Uganda Male Circumcision Drive To Help Curb Spread Of HIV

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Uganda has launched a male circumcision drive in an effort to curb the spread of HIV in the country, Reuters reports. According to Reuters, the campaign -- which aims to circumcise more than 3,000 local young men between ages 12 and 18 -- aligns with a month-long traditional "circumcision season" practiced by some tribes in Uganda. Male circumcision is socially "uniting," and it is "gratifying" that the procedure has been shown to reduce a man's risk of HIV, Kibale Wambi, chair of the Sironko district in eastern Uganda, said.

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Some HIV/AIDS advocates say that more funding and effort is needed for making circumcision available worldwide, according to Reuters. However, some critics of male circumcision say that the procedure can be dangerous, especially in settings where the same instruments are used for multiple circumcisions. For this campaign, the Ugandan government has implemented a one-knife-per-procedure policy to prevent the spread of infections, Reuters reports.

"If a knife is to be re-used on another person, it first has to be sterilized," Wambi said, adding, "We have also discouraged the traditional practice of forcing the circumcised males into sexual intercourse to prove their manhood after the wound heals to avoid the spread of" sexually transmitted infections. Some experts have expressed concerns that newly circumcised men might believe they are immune to HIV/AIDS following the procedure, which could contribute to an increase in risky sexual behavior, according to Reuters (Nyakairu, Reuters, 8/13).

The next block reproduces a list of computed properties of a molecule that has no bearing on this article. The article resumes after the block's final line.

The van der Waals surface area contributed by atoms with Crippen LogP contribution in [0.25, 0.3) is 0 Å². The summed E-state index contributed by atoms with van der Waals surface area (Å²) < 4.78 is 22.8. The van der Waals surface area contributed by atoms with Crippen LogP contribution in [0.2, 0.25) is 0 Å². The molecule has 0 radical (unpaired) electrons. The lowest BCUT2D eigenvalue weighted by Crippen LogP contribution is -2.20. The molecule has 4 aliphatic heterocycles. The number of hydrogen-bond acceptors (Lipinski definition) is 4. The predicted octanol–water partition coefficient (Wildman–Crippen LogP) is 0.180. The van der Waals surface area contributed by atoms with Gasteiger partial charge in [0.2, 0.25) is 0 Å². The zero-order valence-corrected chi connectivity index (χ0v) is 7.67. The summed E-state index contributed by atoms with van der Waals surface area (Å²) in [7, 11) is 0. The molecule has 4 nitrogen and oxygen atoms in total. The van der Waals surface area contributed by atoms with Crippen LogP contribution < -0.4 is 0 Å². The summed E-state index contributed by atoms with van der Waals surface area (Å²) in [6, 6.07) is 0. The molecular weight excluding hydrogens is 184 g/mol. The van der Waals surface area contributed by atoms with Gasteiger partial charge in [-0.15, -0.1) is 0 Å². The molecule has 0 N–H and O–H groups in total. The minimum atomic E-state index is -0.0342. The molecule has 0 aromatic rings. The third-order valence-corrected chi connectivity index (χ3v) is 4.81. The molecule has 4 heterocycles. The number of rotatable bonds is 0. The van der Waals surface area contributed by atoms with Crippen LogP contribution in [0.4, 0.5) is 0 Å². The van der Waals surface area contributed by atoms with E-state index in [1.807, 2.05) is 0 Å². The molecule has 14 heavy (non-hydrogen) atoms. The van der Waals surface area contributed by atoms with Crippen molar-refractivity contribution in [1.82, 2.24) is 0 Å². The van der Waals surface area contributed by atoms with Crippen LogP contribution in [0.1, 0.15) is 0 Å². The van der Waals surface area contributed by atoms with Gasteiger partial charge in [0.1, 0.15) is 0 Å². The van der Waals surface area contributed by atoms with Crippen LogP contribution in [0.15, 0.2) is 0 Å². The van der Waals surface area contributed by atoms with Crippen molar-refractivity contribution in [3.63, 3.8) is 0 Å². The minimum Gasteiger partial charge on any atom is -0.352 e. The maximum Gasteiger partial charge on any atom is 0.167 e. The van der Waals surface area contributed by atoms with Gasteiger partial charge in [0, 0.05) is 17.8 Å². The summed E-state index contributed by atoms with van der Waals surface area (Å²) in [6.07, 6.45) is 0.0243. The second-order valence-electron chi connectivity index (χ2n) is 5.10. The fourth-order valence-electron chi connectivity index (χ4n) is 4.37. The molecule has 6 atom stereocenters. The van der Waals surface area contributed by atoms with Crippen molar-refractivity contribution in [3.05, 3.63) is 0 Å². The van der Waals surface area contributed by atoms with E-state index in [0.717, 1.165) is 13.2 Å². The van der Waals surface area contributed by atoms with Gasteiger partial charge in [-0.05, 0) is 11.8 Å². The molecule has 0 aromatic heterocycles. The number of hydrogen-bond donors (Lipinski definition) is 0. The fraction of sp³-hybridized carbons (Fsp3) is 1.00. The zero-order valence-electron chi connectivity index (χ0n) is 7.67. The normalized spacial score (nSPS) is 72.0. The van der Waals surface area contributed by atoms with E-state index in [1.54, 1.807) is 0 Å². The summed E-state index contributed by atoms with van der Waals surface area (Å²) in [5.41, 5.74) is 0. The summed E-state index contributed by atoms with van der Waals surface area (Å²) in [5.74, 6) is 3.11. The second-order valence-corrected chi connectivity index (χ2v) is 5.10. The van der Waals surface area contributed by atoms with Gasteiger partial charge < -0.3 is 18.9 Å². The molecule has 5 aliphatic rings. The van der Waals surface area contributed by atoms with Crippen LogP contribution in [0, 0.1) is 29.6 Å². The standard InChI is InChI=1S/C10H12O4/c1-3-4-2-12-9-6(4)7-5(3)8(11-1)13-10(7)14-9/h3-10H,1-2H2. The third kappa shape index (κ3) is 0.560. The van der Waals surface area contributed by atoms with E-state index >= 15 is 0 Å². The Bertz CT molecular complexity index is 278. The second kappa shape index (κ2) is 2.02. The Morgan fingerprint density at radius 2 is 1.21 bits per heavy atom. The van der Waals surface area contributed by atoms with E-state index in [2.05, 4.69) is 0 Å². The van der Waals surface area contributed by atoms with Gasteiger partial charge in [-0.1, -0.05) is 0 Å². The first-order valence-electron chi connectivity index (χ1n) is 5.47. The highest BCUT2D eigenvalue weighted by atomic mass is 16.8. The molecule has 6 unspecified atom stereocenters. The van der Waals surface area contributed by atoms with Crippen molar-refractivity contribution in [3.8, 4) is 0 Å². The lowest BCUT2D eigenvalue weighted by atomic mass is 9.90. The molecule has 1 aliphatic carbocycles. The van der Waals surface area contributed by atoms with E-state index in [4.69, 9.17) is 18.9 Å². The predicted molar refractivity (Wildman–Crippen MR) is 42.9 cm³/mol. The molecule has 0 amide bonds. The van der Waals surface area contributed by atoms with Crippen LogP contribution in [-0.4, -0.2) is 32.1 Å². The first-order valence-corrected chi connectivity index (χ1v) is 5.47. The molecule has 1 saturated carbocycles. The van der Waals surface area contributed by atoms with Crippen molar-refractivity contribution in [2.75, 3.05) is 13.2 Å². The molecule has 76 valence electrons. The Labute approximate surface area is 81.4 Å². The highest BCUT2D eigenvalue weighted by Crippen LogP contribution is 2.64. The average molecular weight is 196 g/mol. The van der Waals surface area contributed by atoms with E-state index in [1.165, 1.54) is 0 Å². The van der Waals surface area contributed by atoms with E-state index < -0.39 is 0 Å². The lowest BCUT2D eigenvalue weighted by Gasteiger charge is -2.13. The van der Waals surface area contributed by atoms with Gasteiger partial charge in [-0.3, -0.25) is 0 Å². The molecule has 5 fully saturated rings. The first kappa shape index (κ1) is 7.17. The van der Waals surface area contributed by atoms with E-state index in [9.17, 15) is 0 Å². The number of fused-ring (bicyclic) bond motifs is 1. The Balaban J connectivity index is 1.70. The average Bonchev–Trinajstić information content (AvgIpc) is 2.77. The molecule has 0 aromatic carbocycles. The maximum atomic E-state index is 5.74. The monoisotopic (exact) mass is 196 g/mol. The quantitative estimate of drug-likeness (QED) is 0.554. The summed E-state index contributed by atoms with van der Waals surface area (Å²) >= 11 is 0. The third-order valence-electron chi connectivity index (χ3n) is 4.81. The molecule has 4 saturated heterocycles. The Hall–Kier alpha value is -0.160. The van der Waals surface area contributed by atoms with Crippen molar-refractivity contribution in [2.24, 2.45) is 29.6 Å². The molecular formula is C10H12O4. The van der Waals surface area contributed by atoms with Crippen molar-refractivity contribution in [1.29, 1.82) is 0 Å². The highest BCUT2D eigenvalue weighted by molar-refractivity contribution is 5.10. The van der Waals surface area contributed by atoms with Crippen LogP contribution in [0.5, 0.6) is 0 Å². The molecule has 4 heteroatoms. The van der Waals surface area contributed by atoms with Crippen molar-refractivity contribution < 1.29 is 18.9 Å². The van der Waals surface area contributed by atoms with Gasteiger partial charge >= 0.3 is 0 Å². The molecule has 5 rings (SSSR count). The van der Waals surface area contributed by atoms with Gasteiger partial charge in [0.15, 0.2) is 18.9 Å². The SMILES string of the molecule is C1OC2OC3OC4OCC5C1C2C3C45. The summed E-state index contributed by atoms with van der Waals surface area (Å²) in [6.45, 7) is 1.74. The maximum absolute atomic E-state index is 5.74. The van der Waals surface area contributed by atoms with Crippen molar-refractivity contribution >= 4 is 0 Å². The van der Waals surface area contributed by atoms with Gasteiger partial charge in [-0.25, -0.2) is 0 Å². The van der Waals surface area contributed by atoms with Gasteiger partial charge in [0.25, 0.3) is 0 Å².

Reprinted with permission from kaisernetwork.org. You can view the entire Kaiser Daily HIV/AIDS Report, search the archives, and sign up for email delivery at kaisernetwork.org/email . The Kaiser Daily HIV/AIDS Report is published for kaisernetwork.org, a free service of The Henry J. Kaiser Family Foundation. © 2007 Advisory Board Company and Kaiser Family Foundation. All rights reserved.

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Comments

You left off a line from the original story: '"People who are circumcised are not able to get AIDS," said ... Peter Kibatsi.' He will learn to his cost that they are. How tragic that Uganda, which was doing so well in reducing its AIDS rate by promoting Abstinence, Being faithful and Condoms (and especially B, through its "zero grazing" campaign), is now about to throw it away on a futile circumcision campaign. What a recipe for disaster!